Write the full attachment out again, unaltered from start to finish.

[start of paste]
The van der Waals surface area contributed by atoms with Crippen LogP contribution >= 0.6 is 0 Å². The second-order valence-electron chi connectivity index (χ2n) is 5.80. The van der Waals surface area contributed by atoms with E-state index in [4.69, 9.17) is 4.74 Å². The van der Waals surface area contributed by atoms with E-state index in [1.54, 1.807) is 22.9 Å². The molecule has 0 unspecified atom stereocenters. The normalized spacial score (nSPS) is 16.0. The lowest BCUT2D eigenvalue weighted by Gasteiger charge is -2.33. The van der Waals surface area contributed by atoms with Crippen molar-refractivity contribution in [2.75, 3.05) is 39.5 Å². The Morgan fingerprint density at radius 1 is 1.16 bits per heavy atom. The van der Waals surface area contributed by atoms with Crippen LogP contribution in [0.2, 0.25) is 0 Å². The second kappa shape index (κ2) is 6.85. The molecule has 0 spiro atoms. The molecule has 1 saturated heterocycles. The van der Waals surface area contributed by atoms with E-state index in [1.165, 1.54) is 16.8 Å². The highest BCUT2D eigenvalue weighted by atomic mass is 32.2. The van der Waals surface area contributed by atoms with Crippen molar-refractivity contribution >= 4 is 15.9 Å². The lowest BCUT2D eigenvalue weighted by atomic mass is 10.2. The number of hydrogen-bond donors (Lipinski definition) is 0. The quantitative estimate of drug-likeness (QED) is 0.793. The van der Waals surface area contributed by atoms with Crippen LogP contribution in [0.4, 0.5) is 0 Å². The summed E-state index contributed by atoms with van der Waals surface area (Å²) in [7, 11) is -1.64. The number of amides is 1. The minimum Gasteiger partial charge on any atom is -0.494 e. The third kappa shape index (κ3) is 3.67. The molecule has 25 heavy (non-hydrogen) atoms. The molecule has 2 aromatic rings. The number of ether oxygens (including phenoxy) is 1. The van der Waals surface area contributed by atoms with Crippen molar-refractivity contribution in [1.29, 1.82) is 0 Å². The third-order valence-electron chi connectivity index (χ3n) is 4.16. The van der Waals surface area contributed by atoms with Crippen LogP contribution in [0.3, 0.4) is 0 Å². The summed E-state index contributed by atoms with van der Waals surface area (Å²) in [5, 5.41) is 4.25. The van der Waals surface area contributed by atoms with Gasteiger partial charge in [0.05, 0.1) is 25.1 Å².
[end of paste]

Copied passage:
The van der Waals surface area contributed by atoms with Crippen LogP contribution >= 0.6 is 0 Å². The second-order valence-electron chi connectivity index (χ2n) is 5.80. The van der Waals surface area contributed by atoms with E-state index in [4.69, 9.17) is 4.74 Å². The van der Waals surface area contributed by atoms with E-state index in [1.54, 1.807) is 22.9 Å². The molecule has 0 unspecified atom stereocenters. The normalized spacial score (nSPS) is 16.0. The lowest BCUT2D eigenvalue weighted by Gasteiger charge is -2.33. The van der Waals surface area contributed by atoms with Crippen molar-refractivity contribution in [2.75, 3.05) is 39.5 Å². The Morgan fingerprint density at radius 1 is 1.16 bits per heavy atom. The van der Waals surface area contributed by atoms with Crippen LogP contribution in [0.2, 0.25) is 0 Å². The second kappa shape index (κ2) is 6.85. The molecule has 0 spiro atoms. The molecule has 1 saturated heterocycles. The van der Waals surface area contributed by atoms with E-state index in [1.165, 1.54) is 16.8 Å². The highest BCUT2D eigenvalue weighted by atomic mass is 32.2. The van der Waals surface area contributed by atoms with Crippen molar-refractivity contribution >= 4 is 15.9 Å². The lowest BCUT2D eigenvalue weighted by atomic mass is 10.2. The number of hydrogen-bond donors (Lipinski definition) is 0. The quantitative estimate of drug-likeness (QED) is 0.793. The van der Waals surface area contributed by atoms with Crippen LogP contribution in [0.4, 0.5) is 0 Å². The summed E-state index contributed by atoms with van der Waals surface area (Å²) in [7, 11) is -1.64. The number of amides is 1. The minimum Gasteiger partial charge on any atom is -0.494 e. The third kappa shape index (κ3) is 3.67. The molecule has 25 heavy (non-hydrogen) atoms. The molecule has 2 aromatic rings. The number of ether oxygens (including phenoxy) is 1. The van der Waals surface area contributed by atoms with Crippen molar-refractivity contribution in [1.29, 1.82) is 0 Å². The third-order valence-electron chi connectivity index (χ3n) is 4.16. The van der Waals surface area contributed by atoms with Crippen LogP contribution in [0.3, 0.4) is 0 Å². The summed E-state index contributed by atoms with van der Waals surface area (Å²) in [5, 5.41) is 4.25. The van der Waals surface area contributed by atoms with Gasteiger partial charge in [0.05, 0.1) is 25.1 Å².